By Casey Neill
Little India traders say parking meters are costing them customers.
But Greater Dandenong Council says the Foster Street paid parking is helping to meter demand.
Foster Street Traders Association president Shahid Syed said it came into effect about 18 months ago.
“The customers were very, very upset,” he said.
“They’re not accustomed to bringing money with them.
“We can’t give the change for all of them. We have limited change.”
The ticket machines also accept credit card payments, but Mr Syed said his customers didn’t trust them.
“If they come to my shop and there’s some mistake they can fight with me, but they can’t fight with the machine,” he said.
“We are losing customers.
“People will end up shopping somewhere else.”
He’s written to the council and local MPs asking for help to remove the meters.
“The Springvale people, they fought,” he said, referring to Springvale Asian Business Association’s (SABA) successful campaign to remove parking meters there.
“If they can do it there, why can’t they do it here?
“It’s only a small street here.
“This should be exempt.”
Mr Syed, who’s sold Indian clothing on Foster Street for 24 years, said the council had been very supportive of Little India.
The State Government is transforming the strip into Victoria’s first Indian cultural precinct.
“The only thing we are not happy with is the meters,” he said.
“This is hurting us.”
Fellow trader Harry Singh said he had more customers over the Christmas period and attributed to the boost to the council’s free parking offer.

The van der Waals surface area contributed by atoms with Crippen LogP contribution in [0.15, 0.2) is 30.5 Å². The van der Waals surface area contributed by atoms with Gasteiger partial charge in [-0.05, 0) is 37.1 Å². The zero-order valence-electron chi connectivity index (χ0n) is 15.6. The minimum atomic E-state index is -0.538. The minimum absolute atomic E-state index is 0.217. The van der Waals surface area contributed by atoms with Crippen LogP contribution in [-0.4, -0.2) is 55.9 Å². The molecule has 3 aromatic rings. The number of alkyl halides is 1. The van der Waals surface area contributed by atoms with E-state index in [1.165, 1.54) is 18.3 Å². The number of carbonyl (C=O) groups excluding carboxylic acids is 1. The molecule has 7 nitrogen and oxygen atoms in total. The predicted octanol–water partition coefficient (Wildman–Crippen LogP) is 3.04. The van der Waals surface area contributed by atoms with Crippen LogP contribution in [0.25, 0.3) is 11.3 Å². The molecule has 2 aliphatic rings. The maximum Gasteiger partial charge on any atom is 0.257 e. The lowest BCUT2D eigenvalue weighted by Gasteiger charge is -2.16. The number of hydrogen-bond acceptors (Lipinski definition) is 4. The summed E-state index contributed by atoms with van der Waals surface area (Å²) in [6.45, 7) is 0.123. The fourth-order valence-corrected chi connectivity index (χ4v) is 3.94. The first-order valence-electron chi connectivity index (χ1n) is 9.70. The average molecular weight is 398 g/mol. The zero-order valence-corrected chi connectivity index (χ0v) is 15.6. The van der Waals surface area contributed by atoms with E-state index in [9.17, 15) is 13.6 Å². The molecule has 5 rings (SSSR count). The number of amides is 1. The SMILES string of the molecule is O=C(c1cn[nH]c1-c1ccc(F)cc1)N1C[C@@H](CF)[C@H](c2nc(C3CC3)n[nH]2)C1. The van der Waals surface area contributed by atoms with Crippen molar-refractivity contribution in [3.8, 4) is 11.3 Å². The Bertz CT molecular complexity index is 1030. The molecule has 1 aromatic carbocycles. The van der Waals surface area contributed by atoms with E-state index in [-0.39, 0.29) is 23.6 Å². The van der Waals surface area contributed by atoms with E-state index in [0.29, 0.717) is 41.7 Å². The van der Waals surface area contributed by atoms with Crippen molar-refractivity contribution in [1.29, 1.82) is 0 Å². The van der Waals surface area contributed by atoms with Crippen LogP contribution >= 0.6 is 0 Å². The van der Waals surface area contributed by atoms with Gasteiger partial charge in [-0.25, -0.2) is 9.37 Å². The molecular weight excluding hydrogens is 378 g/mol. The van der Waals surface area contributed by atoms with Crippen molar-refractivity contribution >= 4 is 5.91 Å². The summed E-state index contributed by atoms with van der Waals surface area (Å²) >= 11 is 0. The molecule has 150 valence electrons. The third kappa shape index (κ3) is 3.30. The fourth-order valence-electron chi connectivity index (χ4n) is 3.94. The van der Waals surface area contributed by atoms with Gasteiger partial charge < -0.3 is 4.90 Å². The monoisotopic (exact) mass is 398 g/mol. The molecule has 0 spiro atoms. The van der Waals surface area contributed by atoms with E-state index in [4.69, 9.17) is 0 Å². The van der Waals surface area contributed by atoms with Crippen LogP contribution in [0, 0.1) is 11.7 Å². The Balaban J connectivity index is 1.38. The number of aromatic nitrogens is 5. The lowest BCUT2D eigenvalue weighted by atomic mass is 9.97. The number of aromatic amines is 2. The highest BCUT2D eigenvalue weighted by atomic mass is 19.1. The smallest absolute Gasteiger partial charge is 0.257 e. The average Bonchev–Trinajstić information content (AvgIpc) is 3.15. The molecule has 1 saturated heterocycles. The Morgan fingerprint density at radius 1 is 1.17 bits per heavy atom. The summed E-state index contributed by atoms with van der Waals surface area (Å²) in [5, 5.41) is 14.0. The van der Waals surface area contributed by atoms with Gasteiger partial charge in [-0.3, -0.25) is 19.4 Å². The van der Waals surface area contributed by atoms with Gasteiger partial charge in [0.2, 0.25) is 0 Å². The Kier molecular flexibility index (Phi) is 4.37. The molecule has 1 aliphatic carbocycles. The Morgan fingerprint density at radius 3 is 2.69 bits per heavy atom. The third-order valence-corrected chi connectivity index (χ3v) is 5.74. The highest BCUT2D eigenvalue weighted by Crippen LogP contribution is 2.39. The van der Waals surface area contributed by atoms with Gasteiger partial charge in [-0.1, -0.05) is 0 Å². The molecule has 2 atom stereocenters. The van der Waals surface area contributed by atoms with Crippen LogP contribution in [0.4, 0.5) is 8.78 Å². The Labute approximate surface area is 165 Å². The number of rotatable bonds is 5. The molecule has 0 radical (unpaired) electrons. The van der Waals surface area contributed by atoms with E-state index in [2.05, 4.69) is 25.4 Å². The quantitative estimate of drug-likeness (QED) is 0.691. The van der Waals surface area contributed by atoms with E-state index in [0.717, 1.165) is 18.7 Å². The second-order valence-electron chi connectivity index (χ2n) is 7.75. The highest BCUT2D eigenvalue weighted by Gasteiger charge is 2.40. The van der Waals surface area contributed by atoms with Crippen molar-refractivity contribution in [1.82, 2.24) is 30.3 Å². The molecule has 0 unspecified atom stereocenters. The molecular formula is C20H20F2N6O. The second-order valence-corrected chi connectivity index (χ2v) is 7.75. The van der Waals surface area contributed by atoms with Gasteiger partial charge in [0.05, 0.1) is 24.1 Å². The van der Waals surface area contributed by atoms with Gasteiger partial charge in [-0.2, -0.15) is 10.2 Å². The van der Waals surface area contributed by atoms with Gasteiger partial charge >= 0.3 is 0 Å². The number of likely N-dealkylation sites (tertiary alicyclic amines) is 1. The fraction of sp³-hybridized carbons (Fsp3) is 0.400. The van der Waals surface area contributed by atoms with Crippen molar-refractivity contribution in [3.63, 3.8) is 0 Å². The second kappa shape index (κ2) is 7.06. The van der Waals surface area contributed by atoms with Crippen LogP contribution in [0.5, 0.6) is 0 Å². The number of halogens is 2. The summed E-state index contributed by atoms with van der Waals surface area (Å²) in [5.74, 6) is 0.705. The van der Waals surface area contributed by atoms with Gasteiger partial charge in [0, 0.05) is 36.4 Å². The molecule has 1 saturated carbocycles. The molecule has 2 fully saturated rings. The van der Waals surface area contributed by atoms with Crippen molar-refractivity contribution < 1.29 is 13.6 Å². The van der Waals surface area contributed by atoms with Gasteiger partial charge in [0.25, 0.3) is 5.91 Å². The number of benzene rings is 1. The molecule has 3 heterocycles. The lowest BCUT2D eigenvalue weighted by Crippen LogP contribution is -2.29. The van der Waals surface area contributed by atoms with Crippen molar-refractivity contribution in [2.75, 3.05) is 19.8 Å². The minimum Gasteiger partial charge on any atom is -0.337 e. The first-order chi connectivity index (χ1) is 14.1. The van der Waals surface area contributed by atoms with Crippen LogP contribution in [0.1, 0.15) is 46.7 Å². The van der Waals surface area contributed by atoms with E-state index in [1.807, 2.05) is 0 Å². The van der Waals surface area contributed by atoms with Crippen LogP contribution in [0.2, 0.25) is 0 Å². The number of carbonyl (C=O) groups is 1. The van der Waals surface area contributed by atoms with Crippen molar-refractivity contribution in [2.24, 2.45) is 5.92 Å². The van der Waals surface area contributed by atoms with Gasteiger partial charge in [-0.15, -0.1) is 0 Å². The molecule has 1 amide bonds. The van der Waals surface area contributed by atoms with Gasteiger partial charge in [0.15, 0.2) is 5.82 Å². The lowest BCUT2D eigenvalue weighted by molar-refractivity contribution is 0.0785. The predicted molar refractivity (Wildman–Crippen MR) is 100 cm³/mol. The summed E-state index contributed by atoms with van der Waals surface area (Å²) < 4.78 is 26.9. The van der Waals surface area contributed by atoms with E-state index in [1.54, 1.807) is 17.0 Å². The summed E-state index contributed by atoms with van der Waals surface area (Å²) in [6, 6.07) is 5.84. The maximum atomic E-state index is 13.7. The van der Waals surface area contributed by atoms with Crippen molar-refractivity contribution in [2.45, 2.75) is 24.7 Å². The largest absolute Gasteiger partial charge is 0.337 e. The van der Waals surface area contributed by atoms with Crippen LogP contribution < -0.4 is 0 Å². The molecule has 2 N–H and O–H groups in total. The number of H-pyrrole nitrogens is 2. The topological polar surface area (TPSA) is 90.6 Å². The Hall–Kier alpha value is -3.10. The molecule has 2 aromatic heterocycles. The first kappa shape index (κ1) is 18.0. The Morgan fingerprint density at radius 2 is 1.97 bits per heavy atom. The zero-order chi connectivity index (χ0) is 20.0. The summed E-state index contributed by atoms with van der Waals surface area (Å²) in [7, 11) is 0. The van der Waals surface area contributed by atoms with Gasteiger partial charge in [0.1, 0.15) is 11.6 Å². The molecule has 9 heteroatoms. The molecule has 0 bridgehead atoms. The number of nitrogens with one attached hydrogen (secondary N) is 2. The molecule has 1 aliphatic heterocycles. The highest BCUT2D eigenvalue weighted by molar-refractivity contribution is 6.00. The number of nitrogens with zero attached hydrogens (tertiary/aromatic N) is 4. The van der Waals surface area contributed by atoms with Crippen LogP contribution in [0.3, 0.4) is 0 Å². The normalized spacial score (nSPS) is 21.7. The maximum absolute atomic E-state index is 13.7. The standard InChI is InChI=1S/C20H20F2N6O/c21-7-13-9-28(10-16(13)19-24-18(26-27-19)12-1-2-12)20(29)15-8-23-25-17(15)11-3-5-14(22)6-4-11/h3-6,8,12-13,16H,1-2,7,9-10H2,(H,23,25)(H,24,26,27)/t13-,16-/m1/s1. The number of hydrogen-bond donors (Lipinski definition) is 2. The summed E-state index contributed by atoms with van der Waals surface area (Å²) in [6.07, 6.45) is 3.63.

“We’re happy with the time limit,” he said in reference to the two-hour cap.
“But people don’t like putting coins in.”
Greater Dandenong Council’s engineering services director, Julie Reid, said Little India precinct parking was well-utilised.
She said an occupancy survey from November last year identified the parking was between 75 and 85 per cent occupied between 10am and 2pm.
“Parking meters are installed to assist with parking demand,” Ms Reid said.
“Data has identified parking in the area can experience periods of high demand, making it difficult for customers or visitors to find a space.
“By encouraging users to park for shorter periods and adhere to the time restriction, this increases the turnover and improves the likelihood that spaces are available for customers.”
She said the council was reviewing parking management in the area to identify opportunities for additional on-street parking spaces.
New fees are being introduced at the Mason Street off-street car park to allow visitors to park for $1 per hour with a maximum stay of three hours.
“These changes are expected to improve the precinct’s vitality,” Ms Reid said.